Stockbrokers Informative - Your Stockbroker Is Not Your Friend

Review by Mr. Senior on 2006-09-08
My wife and I almost got ripped off to the tune of fifty grand by a stockbroker, a so-called financial expert who professed to have our best interests at heart.

We're a typically conservative senior couple who had squirreled away a lot of money twenty years ago in United States series EE savings bonds (I know, we're virtually stone age when it comes to investments). We had reached the point of needing to retire the bonds over their final ten years to minimize income taxes (our savings bonds have a thirty-year maturity). And we had to decide where to invest the money from the bonds.

Neither of us is sophisticated financially, so we sought expert advice. Since we don't have the expertise needed to sort the good players from the scammers, we focused our efforts on the country's most successful brokerage firms in the Our ultimate selection was one of the country's most well known and well respected investment firms.

The vice president we talked to boasted an arm-long string of initials after his name, connoting his certification by every financial accrediting agency imaginable. Impressive, yes. As were the surroundings we met in a fancy office in a fancy building in a fancy office park. Just the kind of environment to impress investors.

But the investment advice we received was far from fancy. This conniver did not tell us the truth about our savings bonds. He tried to convince my wife and I to cash in all of our bonds and invest the proceeds in risky variable annuities and front-loaded mutual funds. Why those particular investments? You guessed it: because that's where the sales commissions are highest.

He based his recommendations on two facts. First, in the marketplace for bonds, as interest rates rise, bond prices fall. And since interest rates were rising, every day we waited meant that we would receive a lower price for the savings bonds than the day before. Cash in now, he urgently advised.

But there is no open market for United States series EE savings bonds. They are redeemable only by the United States Treasury, and those bond prices never fluctuate because the interest rate is fixed by the government and not determined by the market.

Our financial wizard then informed us that cashing in the savings bonds immediately wouldn't incur the normal tax rate because we had held them twenty years, and therefore the bonds were subject to the lower capital gains tax, not the normal (and higher) income tax.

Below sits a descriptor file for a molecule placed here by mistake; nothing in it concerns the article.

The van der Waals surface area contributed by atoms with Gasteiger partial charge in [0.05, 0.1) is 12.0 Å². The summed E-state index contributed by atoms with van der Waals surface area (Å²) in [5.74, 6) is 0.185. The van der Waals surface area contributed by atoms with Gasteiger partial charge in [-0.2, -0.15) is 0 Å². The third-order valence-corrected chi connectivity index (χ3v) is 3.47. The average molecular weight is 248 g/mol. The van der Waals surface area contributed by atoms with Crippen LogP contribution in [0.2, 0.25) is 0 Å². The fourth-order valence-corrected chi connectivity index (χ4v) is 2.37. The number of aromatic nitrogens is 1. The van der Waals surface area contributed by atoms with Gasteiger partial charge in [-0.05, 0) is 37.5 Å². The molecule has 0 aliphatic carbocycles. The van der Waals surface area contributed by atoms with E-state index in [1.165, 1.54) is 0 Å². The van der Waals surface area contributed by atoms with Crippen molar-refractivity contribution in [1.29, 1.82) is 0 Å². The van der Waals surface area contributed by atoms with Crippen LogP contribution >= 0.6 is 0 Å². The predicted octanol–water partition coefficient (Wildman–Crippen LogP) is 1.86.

That claim, like his first, was not true. No matter how long one holds United States series EE savings bonds, their appreciation is taxed as normal income, not at the lower capital gains rate. There is no capital gains tax when it comes to United States series EE savings bonds.

Had we been foolish enough to heed his advice it would have cost us fifty grand in extra income taxes and bloated sales commissions.

Needless to say, we scurried away from this rogue as fast as our legs would carry us. And from this experience devised the following set of investment rules:

Your stockbroker is not your friend. No matter how a nice a person you think he or she is. Get that out of your head. When it comes to money your best and only friend is you.

Don't be fooled by appearances. Investment offices are designed to trap the unwary, to persuade them to drop their guard in the presence of great wealth and financial success. So too are brokers who look as if they stepped out of a movie set. But fancy appearances do not necessarily equate to sound investment decisions.

Before you meet with your broker check his registration and record of conduct violations with the National Association of Securities Dealers toll-free hotline, 1-800-289-9999. And call the office of Georgia's Secretary of State, Division of Securities at 404-656-3920. If there's even a whiff of rot, look for somebody new.

Never make an investment decision in the presence of a stockbroker or any other financial wizard trying to sell you anything. Take home the investment proposal and examine it in the cold light of day, far away from any smooth-talking stockbroker who knows the right words to persuade you to part with your hard-earned dollars.

When it comes to investment decisions, remember that the harder the sell, the riskier the investment. So when your stockbroker puts the pressure on You must pay now or risk losing this opportunity that's yet another signal to find a new stockbroker. Keep that in mind and you reduce your chances of getting stung.

Ron Smith

© Copyright Ron Smith, 2006
Comments:1 Replies - Latest reply on 2007-03-25
Posted by NAZZDACK on 2007-03-25:
#1. This guy was a tool
#2. This guy does not represent all brokers. You need to shop around and find someone that is honest. I have been ripped off by mechanics but not all mechanics are theives as you are suggesting with brokers.
#3. Brokers do have to suggest products they make money on, otherwise how in the hell will they pay the bills? Were you actually looking to do business with a broker or use their ideas to run go do on your own for free?

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